Post Operative Radiograph showing the obturation of all canals. MB1, and MB2 met mid-root.

Patient presented for second opinion on tooth #4. He was given the options by his prosthodontist to have the tooth extracted and replaced by an implant/crown; or to have tooth treated by the endodontist. First endodontist recommended apical surgery to treat the PAL, and to salvage the crown. Patient was advised by Dr. Odabashian that the long term prognosis of a surgical procedure is poor to guarded. Especially since the previous root canal obturation (and likely cleaning and shaping) was inadequate. Retreatment was proposed, and the patient opted to have the tooth retreated with long term calcium hydroxide therapy.

PA Radiograph of tooth #4 with calcium hydroxide intracanal medication at one month appointment. Note the reduction of the PAL. Old crown used as a temporary. Tooth was re-dressed with calcium hydroxide, and patient was asked to return three (3) months later to confirm osseous healing.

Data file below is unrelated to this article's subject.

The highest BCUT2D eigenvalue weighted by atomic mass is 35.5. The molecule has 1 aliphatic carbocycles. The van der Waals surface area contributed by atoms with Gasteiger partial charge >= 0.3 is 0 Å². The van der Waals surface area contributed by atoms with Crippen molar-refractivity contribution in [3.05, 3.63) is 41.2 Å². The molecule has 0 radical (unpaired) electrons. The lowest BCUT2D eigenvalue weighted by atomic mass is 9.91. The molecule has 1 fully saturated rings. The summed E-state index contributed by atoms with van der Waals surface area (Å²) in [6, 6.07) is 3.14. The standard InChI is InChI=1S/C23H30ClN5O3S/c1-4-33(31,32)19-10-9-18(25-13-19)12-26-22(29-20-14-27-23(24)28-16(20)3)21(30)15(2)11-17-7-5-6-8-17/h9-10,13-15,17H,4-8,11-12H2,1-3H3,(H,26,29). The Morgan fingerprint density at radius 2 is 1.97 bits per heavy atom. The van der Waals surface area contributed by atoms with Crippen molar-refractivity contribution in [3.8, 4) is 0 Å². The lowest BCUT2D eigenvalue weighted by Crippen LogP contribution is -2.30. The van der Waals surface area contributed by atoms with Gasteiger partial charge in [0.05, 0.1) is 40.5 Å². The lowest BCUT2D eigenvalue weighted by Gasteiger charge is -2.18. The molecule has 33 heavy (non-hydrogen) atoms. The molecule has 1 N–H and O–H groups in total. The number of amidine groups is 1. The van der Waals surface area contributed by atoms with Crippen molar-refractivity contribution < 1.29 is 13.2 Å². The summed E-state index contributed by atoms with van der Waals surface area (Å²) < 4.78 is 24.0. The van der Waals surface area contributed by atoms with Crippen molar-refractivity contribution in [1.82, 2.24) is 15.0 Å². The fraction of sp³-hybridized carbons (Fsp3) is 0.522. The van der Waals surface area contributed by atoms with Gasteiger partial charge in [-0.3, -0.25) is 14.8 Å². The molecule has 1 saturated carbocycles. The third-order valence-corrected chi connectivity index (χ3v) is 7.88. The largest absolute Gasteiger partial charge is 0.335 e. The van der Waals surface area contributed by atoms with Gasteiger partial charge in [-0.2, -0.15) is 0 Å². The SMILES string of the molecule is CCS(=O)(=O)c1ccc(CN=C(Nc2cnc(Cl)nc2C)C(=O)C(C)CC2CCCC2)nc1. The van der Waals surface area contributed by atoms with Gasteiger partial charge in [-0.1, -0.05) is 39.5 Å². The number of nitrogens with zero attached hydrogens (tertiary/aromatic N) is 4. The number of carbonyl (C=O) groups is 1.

PA Radiograph (6 months post) treatment initiation. Note the extensive osseous repair of the original PAL. Apical segment of the roots was obturated with MTA due to the apical size, and two fiber posts were cemented and an Encore build up was placed. The tooth was prepared under the microscope and temporized. Patient was referred back to the Prosthodontist for new crown fabrication.

Patient was advised that tooth #3 also needed retreatment. Patient was to return for retreatment of tooth #3.

Patient saw her GP, who initiated RCT, however; he was unable to find any of the calcified canals. Instead of jeopordizing the tooth any further with removing critical dentin mass, he referred the patient to our office.

Clinical photo of tooth, shwing the pulp chamber calcification and lack of any located orifices for the four existing canals.

Clinical photo of MB1/MB2/DB and canals, and Palatal canal (partially seen) obturated with gutta percha and a bonding agent applied for the Access Build Up to be placed.